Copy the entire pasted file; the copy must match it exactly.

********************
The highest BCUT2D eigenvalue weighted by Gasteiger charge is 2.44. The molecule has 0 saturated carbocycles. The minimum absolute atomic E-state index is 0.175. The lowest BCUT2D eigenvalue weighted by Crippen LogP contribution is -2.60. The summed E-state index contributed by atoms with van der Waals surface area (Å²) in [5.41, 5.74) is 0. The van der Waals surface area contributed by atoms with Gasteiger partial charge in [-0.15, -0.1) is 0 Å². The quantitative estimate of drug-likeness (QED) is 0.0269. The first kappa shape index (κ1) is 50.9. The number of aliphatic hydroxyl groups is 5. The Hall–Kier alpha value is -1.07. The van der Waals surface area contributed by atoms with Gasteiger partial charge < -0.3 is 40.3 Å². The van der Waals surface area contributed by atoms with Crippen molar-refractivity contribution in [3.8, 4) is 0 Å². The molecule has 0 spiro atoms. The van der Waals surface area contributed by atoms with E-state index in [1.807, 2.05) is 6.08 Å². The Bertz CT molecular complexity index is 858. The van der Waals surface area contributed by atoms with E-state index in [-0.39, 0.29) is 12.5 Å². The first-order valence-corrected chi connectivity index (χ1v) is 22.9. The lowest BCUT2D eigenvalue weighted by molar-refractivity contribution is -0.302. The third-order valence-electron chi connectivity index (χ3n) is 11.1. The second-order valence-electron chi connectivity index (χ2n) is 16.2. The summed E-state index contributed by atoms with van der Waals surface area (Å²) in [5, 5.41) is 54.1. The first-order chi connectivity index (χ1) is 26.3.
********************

The highest BCUT2D eigenvalue weighted by Gasteiger charge is 2.44. The molecule has 0 saturated carbocycles. The minimum absolute atomic E-state index is 0.175. The lowest BCUT2D eigenvalue weighted by Crippen LogP contribution is -2.60. The summed E-state index contributed by atoms with van der Waals surface area (Å²) in [5.41, 5.74) is 0. The van der Waals surface area contributed by atoms with Gasteiger partial charge in [-0.15, -0.1) is 0 Å². The quantitative estimate of drug-likeness (QED) is 0.0269. The first kappa shape index (κ1) is 50.9. The number of aliphatic hydroxyl groups is 5. The Hall–Kier alpha value is -1.07. The van der Waals surface area contributed by atoms with Gasteiger partial charge < -0.3 is 40.3 Å². The van der Waals surface area contributed by atoms with Crippen molar-refractivity contribution in [3.8, 4) is 0 Å². The molecule has 0 spiro atoms. The van der Waals surface area contributed by atoms with E-state index in [1.807, 2.05) is 6.08 Å². The Bertz CT molecular complexity index is 858. The van der Waals surface area contributed by atoms with E-state index in [-0.39, 0.29) is 12.5 Å². The first-order valence-corrected chi connectivity index (χ1v) is 22.9. The lowest BCUT2D eigenvalue weighted by molar-refractivity contribution is -0.302. The third-order valence-electron chi connectivity index (χ3n) is 11.1. The second-order valence-electron chi connectivity index (χ2n) is 16.2. The summed E-state index contributed by atoms with van der Waals surface area (Å²) in [5, 5.41) is 54.1. The first-order chi connectivity index (χ1) is 26.3.